The initial sentence given to a Datin for abusing her maid caused an uproar in Malaysia, rocking the legal world and prompting an online petition for a stiffer punishment.
However, we should not be too quickly satisfied just because Rozita Mohd Ali was finally handed eight years in jail for abusing her domestic helper, Suyanti Sutrinso.
One of the many questions we should ask is, how on earth Rozita initially received the lighter sentence: a good behaviour bond coupled with the chance to repent. This is no deterrent.
Suyanti, who was only 19 at the time, was beaten within an inch of her life. What message does that send to others? What does that say about our judicial system?
We should also ask why the initial charge of attempted murder was commuted to one of “causing grievous hurt by dangerous weapons or means”.
Why did Suyanti fail to seek compensation? We understand her need to move on after the abuse, but did her legal counsel fail her? Or was the public not made privy to any compensation demanded?
Would the higher courts have increased Rozita’s sentence without the public outrage and online petition?
When Rozita changed her plea and pleaded guilty, Sessions Court judge Mohammed Mokhzani Mokhtar handed down a RM20,000 good behaviour bond for a period of five years. The unbelievably light sentence caused fury among the people, especially after her lawyer said she had repented for her actions.
Rozita had pleaded guilty to causing grievous hurt to Suyanti using a variety of objects including a knife, a floor mop, an umbrella, an iron rod and a clothes hanger.
Talk is easy. Her repentance could never erase the physical and mental anguish suffered by Suyanti. We don’t even know if the beating was a one-off event or had continued over many months.
In any case, the assault may cause post-traumatic stress disorder (PTSD) in Suyanti.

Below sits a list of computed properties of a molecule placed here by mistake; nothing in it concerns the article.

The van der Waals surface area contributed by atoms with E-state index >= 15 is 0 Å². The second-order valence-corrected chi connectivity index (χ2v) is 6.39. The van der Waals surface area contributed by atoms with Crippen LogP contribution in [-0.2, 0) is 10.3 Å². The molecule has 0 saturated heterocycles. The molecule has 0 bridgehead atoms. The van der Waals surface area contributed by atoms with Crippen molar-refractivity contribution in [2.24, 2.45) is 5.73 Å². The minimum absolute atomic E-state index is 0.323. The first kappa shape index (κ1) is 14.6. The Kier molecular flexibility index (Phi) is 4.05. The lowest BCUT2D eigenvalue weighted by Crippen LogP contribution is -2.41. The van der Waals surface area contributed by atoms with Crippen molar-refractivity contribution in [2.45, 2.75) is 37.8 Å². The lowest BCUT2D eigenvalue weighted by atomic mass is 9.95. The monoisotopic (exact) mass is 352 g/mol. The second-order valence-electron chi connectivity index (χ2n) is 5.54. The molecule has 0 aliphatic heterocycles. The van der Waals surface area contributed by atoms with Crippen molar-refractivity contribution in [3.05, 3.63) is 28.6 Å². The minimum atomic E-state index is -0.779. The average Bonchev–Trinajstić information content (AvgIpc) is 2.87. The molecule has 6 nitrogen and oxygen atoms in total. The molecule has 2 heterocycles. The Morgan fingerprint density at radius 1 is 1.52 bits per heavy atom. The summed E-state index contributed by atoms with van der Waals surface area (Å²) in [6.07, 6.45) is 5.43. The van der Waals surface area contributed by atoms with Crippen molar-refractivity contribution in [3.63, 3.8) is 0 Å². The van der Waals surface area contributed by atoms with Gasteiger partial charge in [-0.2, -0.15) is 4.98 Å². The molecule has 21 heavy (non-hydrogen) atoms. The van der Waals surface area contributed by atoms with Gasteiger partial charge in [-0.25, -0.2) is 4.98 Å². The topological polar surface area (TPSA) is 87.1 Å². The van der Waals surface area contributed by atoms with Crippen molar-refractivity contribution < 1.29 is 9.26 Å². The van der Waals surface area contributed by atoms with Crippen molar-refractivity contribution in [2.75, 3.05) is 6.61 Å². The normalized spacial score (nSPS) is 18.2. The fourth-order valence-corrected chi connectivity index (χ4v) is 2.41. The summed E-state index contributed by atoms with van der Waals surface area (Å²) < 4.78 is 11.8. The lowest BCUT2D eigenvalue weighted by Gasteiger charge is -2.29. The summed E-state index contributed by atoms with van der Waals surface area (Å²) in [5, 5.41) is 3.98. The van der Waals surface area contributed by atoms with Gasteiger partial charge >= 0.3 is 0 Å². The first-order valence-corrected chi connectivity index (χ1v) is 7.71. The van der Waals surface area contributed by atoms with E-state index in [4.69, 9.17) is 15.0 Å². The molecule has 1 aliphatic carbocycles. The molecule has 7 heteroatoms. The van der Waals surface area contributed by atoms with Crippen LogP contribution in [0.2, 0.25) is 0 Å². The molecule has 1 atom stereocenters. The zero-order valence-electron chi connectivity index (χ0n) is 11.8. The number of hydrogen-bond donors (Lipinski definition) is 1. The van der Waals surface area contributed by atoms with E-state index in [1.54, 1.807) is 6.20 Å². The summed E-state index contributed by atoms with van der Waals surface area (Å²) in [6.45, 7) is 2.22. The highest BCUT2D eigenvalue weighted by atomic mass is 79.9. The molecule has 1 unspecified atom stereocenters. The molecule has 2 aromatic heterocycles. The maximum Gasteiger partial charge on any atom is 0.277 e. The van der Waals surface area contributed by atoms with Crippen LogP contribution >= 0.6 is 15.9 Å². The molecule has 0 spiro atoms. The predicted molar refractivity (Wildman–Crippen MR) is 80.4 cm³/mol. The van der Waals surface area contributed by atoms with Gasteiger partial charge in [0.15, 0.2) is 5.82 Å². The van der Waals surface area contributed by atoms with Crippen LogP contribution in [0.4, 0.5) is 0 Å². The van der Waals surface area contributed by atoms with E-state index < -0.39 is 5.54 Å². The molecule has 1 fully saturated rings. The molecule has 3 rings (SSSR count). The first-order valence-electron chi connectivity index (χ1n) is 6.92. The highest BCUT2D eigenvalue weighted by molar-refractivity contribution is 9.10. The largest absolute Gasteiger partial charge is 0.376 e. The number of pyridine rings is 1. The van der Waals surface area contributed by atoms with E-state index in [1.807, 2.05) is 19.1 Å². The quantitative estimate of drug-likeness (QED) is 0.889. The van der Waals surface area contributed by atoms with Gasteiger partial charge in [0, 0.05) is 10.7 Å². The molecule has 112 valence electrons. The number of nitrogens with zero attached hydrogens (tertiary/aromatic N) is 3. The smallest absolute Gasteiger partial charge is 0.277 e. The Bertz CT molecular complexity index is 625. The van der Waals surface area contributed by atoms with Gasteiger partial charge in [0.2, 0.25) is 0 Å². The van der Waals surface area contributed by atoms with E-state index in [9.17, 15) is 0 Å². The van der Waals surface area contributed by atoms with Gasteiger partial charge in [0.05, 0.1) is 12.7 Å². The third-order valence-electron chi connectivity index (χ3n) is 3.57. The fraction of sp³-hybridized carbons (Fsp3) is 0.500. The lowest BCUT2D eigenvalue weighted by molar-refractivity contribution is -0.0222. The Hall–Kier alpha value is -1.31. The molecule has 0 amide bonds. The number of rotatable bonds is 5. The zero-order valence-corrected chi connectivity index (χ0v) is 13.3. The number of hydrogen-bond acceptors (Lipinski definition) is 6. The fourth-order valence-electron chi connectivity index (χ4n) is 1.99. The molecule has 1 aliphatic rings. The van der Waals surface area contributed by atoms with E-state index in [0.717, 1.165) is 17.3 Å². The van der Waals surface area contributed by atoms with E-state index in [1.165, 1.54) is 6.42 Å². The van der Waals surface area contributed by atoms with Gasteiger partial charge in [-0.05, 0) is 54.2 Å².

Someone I know who suffered from PTSD described it as debilitating. She said she feared being in the company of strangers, or even people in general. Those who suffer from PTSD withdraw from society. Sudden noises upset them. Certain objects or scenes may induce panic. They have difficulty eating and sleeping.
If Suyanti, constantly reminded of her ordeal, exhibits these symptoms in the future, she will have difficulty earning a living. How will she help her family if she cannot go out and work? She would suffer crippling financial losses, not just while recovering from her injuries but in the event of future PTSD attacks.
If Suyanti has suffered life-changing injuries, how will she cope? Who will pay her medical bills?
It was alleged that Suyanti was so traumatised by the beating and media attention that she was prepared to drop her police report.
Is there a systematic policy of not telling maids who have been victims of assault to seek financial compensation?
Suyanti must now live with the debilitating effects of the abuse on her physical and mental health. Any victim of bullying can tell you that the effects haunt them for many years.
If Rozita has no financial resources to compensate Suyanti, MPs should demand that a fund be set up so that victims can seek compensation from the state.
Is there a political will to do more to stop the abuse of domestic workers?
Mariam Mokhtar is an FMT columnist.
The views expressed are those of the author and do not necessarily reflect those of FMT.